The Dreyfus affair didn't totally eradicate anti-Semitism, but it marked the beginning of a new, more egalitarian French society [source: BBC News].
If you think politics is dirty and corrupt today, it's a good thing you weren't around in the 1920s. That's when the White House was occupied by Warren G. Harding, a charming but dim-witted fellow who privately admitted to friends that the job was beyond his abilities. While not personally dishonest, Harding — who once gambled away the White House china set in a card game — filled his administration with poker and golf buddies, many of whom turned out to be crooks.
Take Harding's Secretary of the Interior, Albert Fall. He secretly allowed oil companies to tap the Teapot Dome oil reserve in Wyoming and the Elk Hills oil reserve in California in exchange for several hundred thousand dollars in bribes [source: Miller Center]. After the Wall Street Journal published a 1922 expose revealing that the oil had been sold without competitive bidding, a crusading senator from Wisconsin, Robert La Follette, arranged for the Senate Committee on Public Lands to investigate [source: U.S. Senate].
Harding's attorney-general, Harry Daugherty, who was getting heat for failing to investigate corruption, turned to then-FBI director William J. Burns. Burns sent one of his agents to ransack La Follette's office, to search for anything that might be used to blackmail the senator into silence [source: Jeffreys-Jones]. But that only convinced La Follette that he was on to something, and the investigation pressed on, exposing Fall's shady dealings. Eventually, Fall became the first U.S. cabinet secretary in history to go to prison.
Of all of the breaches of medical ethics in history, it's hard to think of one more heinous than the "Tuskegee Study of Untreated Syphilis in the Negro Male," which was conducted by the U.S. Public Health Service (PHS), working with the Tuskegee Institute, from 1932 to 1972. Researchers initially recruited 600 men, including 399 who tested positive for syphilis [source: Centers for Disease Control and Prevention]. This sexually transmitted bacterial disease can occur over decades and causes paralysis, blindness, dementia and damage to the brain, heart, bones and other organs and even death [source: CDC].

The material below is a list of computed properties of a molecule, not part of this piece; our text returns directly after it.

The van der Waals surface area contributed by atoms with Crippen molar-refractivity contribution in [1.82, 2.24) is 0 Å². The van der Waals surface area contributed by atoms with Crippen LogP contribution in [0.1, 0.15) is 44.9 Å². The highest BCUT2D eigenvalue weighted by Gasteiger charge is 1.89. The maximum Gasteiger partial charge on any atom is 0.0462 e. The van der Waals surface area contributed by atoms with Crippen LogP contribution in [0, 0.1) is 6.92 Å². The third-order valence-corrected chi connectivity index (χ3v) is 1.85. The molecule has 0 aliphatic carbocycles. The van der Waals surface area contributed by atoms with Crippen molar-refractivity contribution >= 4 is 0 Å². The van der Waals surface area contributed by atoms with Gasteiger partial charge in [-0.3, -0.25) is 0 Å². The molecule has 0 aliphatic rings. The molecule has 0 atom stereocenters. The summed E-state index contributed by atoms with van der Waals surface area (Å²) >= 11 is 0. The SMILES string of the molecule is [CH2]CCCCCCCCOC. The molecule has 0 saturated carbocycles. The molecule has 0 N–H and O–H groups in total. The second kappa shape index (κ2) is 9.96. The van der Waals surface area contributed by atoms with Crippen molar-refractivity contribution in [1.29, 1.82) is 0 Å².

Researchers didn't tell the infected men that they had the disease or that the purpose of the study was to document how the disease destroyed their bodies. The men were only told they would receive free medical care for "bad blood," a vague term that didn't imply a specific medical condition. And even when penicillin, an effective treatment for syphilis, became available in 1947, the researchers didn't offer it to them [source: CDC]. Between 28 and 100 of the participants died from syphilis, but the death toll may have been higher, since they may have infected others unknowingly [source: Tuskegee Syphilis Legacy Committee].
In the mid-1960s, Pete Buxton, a government social worker came across internal government reports of the study, and protested to higher-ups that it was unethical. After several years of inaction, he handed over proof of the study's existence to a friend at the Associated Press. The resulting outcry forced PHS to shut down the study in 1972 [source: Beech].